Aristotle Virtue Theory Essay, Research Paper
Aristotle, another great Greek philosopher, established many theories in the field of ethics and psychology. As a student of Plato at the academy, Aristotle also theorized many inquiries about virtue. In this question we want to some how connect his ideas of psychology to his ideas of ethics. In doing this we must set out his main points than mesh them in some common bond.
Aristotle s Notion of Virtue According to Aristotle, virtue primarily involves rationality and the use of a person’s rationality. Rationality and happiness are activities of the soul, and virtue is the excellence of these activities. Humans are the only life forms that have a soul, the source of rationality. Thus, humans have a duty to always use their intellect. Three things are found in the soul: emotions, capacities, and characteristics. Emotions are things humans feel, like anguish or happiness, that are followed by pain or pleasure. Capacities are a person s ability or capacity to experience or express something. Since people are not considered good or bad based on their emotions, virtue cannot be an emotion. Virtue is not a capacity either, because virtue involves choice, not abilities. Therefore, virtue is a characteristic of a person that “renders good the thing itself of which it is the excellence and causes it to perform its function well.” In other words, a person with a good character has virtue. The aim of all human action is for good, and any virtuous act is good. A virtuous act must be based on rationality and only acted on after careful deliberation by the individual. Therefore, a virtuous individual must be knowledgeable about what is good, must only make choices after careful deliberation, and must be a good judge of proper action. These virtuous characteristics come from experience, training, an environment conducive to learning, a love of rationality, and good habits developed from constant practice. Aristotle reasoned that because humans base most of their decisions on the amount of happiness they bring, a moral principle must address the way pain and pleasure fits into our decision making process. Pleasure causes humans to do base actions. Pain keeps us from doing noble actions. Virtue involves maintaining a balance between pain and pleasure.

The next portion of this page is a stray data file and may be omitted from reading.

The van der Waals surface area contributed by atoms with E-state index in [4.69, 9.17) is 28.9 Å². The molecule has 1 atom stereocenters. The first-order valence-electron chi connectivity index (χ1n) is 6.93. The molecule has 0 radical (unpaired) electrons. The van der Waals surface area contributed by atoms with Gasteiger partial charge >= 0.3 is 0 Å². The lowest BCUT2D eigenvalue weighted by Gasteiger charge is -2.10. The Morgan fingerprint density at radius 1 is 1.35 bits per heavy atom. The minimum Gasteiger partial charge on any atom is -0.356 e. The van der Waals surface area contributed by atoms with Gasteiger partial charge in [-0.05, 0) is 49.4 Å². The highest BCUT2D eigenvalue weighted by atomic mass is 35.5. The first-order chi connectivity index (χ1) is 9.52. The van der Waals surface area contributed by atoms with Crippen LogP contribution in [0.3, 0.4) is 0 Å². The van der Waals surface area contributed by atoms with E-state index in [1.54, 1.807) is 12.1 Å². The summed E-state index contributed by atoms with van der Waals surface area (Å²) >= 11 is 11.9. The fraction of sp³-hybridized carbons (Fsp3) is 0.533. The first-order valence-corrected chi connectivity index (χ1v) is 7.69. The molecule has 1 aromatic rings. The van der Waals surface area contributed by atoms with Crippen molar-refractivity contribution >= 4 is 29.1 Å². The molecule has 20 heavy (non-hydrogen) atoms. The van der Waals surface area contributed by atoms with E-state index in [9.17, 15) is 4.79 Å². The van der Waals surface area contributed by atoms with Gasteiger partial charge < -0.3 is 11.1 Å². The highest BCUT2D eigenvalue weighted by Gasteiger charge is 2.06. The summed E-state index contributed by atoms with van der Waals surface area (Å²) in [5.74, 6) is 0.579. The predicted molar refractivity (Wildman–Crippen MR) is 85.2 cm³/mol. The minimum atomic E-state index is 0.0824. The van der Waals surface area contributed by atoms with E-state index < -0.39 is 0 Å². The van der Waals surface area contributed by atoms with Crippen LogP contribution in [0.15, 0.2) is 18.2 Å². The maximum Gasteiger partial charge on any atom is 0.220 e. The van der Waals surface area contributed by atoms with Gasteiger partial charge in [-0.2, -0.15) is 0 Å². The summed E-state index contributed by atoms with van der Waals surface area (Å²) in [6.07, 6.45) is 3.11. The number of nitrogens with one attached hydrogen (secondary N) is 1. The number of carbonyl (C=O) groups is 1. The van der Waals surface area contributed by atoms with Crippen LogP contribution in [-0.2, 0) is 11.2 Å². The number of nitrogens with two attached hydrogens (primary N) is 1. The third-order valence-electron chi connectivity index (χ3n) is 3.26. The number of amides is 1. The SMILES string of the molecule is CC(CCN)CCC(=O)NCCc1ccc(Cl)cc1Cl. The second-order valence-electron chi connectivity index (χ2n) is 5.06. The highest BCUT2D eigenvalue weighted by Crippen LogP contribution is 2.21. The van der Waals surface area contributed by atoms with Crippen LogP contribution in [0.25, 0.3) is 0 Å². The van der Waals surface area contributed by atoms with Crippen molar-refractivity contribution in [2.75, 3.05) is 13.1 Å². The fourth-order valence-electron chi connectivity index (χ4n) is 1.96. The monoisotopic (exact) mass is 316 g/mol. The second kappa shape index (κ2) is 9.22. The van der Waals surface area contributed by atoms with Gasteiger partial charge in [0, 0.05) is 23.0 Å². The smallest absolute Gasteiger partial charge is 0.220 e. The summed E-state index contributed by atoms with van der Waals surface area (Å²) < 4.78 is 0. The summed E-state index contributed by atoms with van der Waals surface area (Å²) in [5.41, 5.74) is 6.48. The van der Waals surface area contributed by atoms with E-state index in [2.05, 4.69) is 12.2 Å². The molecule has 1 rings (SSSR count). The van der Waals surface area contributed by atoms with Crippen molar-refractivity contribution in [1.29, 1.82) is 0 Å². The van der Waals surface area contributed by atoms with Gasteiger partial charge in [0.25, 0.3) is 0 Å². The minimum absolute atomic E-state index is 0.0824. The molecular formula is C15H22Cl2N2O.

Discovering the psychology of Aristotle was a bit more challenging, as for the fact that he is much better known for his ethics. Association was the primary psychological belief in which Aristotle took stock. He believed that the plant that felt the heat of the sun stretched its limbs to absorb more heat. The plant did not know whether it was light or dark it reacted as it would in the direction of heat. In the same manner of speaking the plant that catches the fly does not know the fly is there, but merely reacts to its sensation influence on the tips of the cilia of their leaves. Aristotle distinguishes us from animals in our ability to reason, which has been disputed in current times. He also dabbles in our human makeup and separates the body as a tool for the spirit. Our ethics come from the spirit as our bodies may be considered animalistic.
The relationship between Aristotle s ethics and his psychology are not as obvious as the differences. Aristotle has been criticized for thinking up theories that conflict his basic theories, but one who thinks constantly cannot be held back by one s own thoughts. As we know by this point we are all trying to gain happiness through being a good person. A person of virtue. As for the connection, another difficulty arises, I believe that the plants and animals without reason do certain activities to better themselves and make themselves happier. If they are without reason then their activities are not thought out and there fore instinctual or might I say subconsciously done. So how can be if he specifically demands that being aware of your actions is the true path to virtue? This is my only connection an anti-connection.
In current news we find that the previous issues have been greatly adopted throughout society. In the most common ethical issues we find this same dilemma. Abortion, a common problem, deals with ethics vs. psychology at a never ending pace and is usually the dividing line between many people who would never be in conflict with each other. The ethics of it is obvious; the killing of a baby is not virtuous and not right. The destruction of a young woman is not virtuous or right either. The psychology of humans and our primal tendencies make us propagate and want to engage in sex. That is right and virtuous yet not moral at all time. This leads to the possibility of pregnancy which leads to our conscious choice of whether to abort a pregnancy or not. The twist are unending and although I feel I have a good grasp on this it slips away as I make my descent.